KATHMANDU, July 19, 2008 (AFP) – Lawmakers in Nepal are expected to vote on Saturday for the country’s first president following the abolition of the Hindu monarchy, paving the way for the dominant Maoists to form a government. “With the three parties going three separate ways, the road to the smooth functioning of the new government looks rocky.”
The country has been in political limbo after a landmark meeting of a newly elected constitutional assembly sacked unpopular king Gyanendra and abolished the 240-year-old Hindu monarchy on May 28.
The rebels — who dominate but do not have a majority in the 601-member assembly — have been unable to muster enough support from two other parties to form a government.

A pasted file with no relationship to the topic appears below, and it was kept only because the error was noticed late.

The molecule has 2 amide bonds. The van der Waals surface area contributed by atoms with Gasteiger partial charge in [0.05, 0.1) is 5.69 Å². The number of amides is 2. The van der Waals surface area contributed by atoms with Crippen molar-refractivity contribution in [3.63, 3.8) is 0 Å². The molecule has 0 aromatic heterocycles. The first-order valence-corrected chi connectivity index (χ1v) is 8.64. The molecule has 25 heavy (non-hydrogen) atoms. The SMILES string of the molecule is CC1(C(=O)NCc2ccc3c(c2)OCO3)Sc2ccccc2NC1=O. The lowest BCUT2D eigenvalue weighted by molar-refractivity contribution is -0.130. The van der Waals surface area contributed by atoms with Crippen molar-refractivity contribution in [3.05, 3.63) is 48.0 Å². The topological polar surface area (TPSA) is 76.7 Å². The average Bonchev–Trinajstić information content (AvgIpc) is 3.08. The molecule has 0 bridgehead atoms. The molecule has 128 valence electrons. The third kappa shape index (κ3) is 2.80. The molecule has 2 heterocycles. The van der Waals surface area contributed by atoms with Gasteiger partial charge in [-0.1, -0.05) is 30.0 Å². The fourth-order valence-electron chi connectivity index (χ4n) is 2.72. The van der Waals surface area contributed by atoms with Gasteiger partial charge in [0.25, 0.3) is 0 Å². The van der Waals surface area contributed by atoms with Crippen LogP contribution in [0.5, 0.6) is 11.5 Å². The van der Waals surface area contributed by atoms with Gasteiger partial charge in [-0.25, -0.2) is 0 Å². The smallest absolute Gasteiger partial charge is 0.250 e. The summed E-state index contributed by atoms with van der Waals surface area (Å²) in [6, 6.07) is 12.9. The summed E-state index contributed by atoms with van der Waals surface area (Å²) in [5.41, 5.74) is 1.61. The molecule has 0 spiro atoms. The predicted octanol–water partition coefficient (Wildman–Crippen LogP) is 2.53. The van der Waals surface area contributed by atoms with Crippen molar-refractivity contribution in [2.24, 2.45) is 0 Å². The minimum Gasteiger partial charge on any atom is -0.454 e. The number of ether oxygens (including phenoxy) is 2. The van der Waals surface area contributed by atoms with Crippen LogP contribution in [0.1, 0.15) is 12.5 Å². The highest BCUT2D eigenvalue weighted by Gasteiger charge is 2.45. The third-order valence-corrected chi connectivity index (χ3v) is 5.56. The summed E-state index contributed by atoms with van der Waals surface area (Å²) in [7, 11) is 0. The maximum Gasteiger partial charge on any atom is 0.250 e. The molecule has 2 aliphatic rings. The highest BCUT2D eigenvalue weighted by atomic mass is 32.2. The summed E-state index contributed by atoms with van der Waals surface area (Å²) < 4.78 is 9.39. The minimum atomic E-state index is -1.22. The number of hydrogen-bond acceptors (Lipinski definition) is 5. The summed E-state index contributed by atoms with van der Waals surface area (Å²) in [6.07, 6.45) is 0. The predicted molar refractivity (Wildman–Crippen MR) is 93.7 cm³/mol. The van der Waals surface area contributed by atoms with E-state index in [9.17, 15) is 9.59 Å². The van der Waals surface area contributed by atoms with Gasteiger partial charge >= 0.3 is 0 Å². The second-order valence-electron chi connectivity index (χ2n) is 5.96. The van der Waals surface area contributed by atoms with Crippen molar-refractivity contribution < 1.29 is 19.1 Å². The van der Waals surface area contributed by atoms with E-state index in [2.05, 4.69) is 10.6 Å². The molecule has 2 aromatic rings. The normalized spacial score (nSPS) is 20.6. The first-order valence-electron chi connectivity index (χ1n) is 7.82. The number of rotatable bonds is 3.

After failing to agree on who should become president, the three main parties each put forth a candidate. Voting by 594 lawmakers will take place Saturday by secret ballot, with a simple majority of 298 needed to win.
The three men in the running are ethnic Mahadhesis who hail from the troubled lowland area bordering India known as the Terai, where demands for an autonomous federal state have seen frequent deadly clashes.
Political analysts say die-hard republican Ramraja Prasad Singh, arrested two d